• How can I get the honest feedback I need to develop my self-awareness next month?

Quarterly – 1 Hour:  Once a quarter take a quiet hour to reflect on where you are and where you want to be. Ask yourself:

  • Where am I in relation to each of my goals?
  • What do I need to develop in order to reach my goals?
  • How can I take a more proactive approach in my personal and professional development? What or who do I need to help me with this?
  • What am I challenged by or tired of, and how am I responsible in some ways for creating the conditions for this challenge?
  • What do I need to focus on moving forward?

Annually – A Day or Weekend: At least once a year, get away from it all for a day or a weekend to focus on yourself. Sit with these questions:

  • Am I living in in alignment with my core values? My mission in life? My purpose?
  • Where am I on the path to becoming the leader I want to be? If off track, how can I get back on track?
  • Where am I stuck?
  • What kind of leader have I been in the last year, and what kind of leader do I want to be? What is the delta and what are some things I can do to close the gap?
  • How can I get into a better, more consistent rhythm of garnering honest feedback from those around me?
  • What do I need to invest in – financially, energetically, time – in order to reach my potential?
  • What do I need to invest in – financially, energetically, time – in order to achieve what matters most to me?

9. Determine Your Reset Strategies

Everyone needs to have a way to recharge when their battery is low. However, going for a jog and cooking a healthy meal may recharge one person and that very same activity may deplete another.

Learning what works best for you to recharge and settle your nervous system – particularly during stress and VUCA times – is a type of self-awareness that is essential for leaders. You cannot be a strong leader when you are chronically stressed and your tank is empty. If you don’t already know what works well to fuel your tank, experiment to find out what does. You can start with activities like practicing yoga, mindfulness meditation, jogging, a trip to the beach, hanging out with children or animals, volunteering, napping, going for a hike in nature, laying in a hammock, doing a puzzle, reading a book, getting a massage, or catching up with a friend. Find out which activities work for you, and then make sure they are in your calendar.

10. Pay Attention

Pay attention to what triggers you so you can proactively set up some guardrails to avoid falling into your traps and patterns. Pay attention to when you feel most energized and do more of those things. Pay attention to what exhausts you and try to delegate or minimize those aspects of your work. Pay attention to the people and contexts you work best in. Pay attention to your biases so you can minimize how they interfere with your work. Pay attention to your assumptions and when you are holding onto your sense of right and wrong too tightly. Pay attention to the power dynamics in the room so you use your own power in the most intentional way. Pay attention. Pay attention. Pay attention – and you will gain self-awareness.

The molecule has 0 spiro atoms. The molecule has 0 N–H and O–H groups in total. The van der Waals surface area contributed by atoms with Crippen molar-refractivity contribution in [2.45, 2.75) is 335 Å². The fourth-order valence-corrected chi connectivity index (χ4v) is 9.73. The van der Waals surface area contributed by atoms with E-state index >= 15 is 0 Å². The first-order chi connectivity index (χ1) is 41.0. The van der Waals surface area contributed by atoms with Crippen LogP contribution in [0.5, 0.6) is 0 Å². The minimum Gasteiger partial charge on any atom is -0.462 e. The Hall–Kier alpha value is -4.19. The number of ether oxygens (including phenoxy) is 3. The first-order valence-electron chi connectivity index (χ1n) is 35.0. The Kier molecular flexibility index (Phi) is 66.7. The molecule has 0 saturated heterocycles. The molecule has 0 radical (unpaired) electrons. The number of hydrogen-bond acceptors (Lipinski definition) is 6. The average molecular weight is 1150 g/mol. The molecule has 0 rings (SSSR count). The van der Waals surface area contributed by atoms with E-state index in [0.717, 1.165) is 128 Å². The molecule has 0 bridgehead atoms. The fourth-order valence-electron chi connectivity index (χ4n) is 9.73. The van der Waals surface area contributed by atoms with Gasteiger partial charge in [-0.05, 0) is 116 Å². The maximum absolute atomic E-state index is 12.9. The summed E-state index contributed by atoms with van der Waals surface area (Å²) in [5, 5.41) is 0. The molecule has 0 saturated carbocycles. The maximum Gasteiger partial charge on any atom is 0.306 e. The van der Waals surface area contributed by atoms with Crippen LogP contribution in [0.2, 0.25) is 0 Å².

Bottom Line

The process of radical inquiry that I am describing here calls on you to be humble, open to being wrong (even enthusiastic about it!), and step out of the echo chambers that can be comfortable. The unwillingness of leaders to deepen their self-awareness and do this kind of work is often what complicates and sabotages organizations.

What I have been describing is a mindset of being able and willing to look at yourself more objectivity, be open to your shortcomings, and be interested in closing the gaps on where you are and 1) where your organization needs you to be and 2) where you want to be.

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Melissa Eisler

Melissa Eisler, MA, PCC, is an ICF certified executive coach. She partners with leaders to develop their systems thinking, resilience, strategic communication skills, and executive presence in order to reach individual, team, and organizational goals. She blends more than 15 years of experience in leadership positions in the corporate world, with her master’s degree in organizational leadership and extensive background in mindfulness to help her clients master their leadership skills and steer their teams through challenges and change. Learn more about Melissa here.

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Melissa is the founder and executive coach at Wide Lens Leadership and a Partner at Evolution. As an ICF Certified Executive Coach with a Master's degree in organizational leadership, Melissa has coached hundreds of leaders ranging from C-suite to entrepreneur, from Fortune 500 companies to startups, and across diverse industries. Her work focuses on helping high-performing senior leaders and their teams magnify impact by building trust, collaboration, accountability, and healthy communication skills.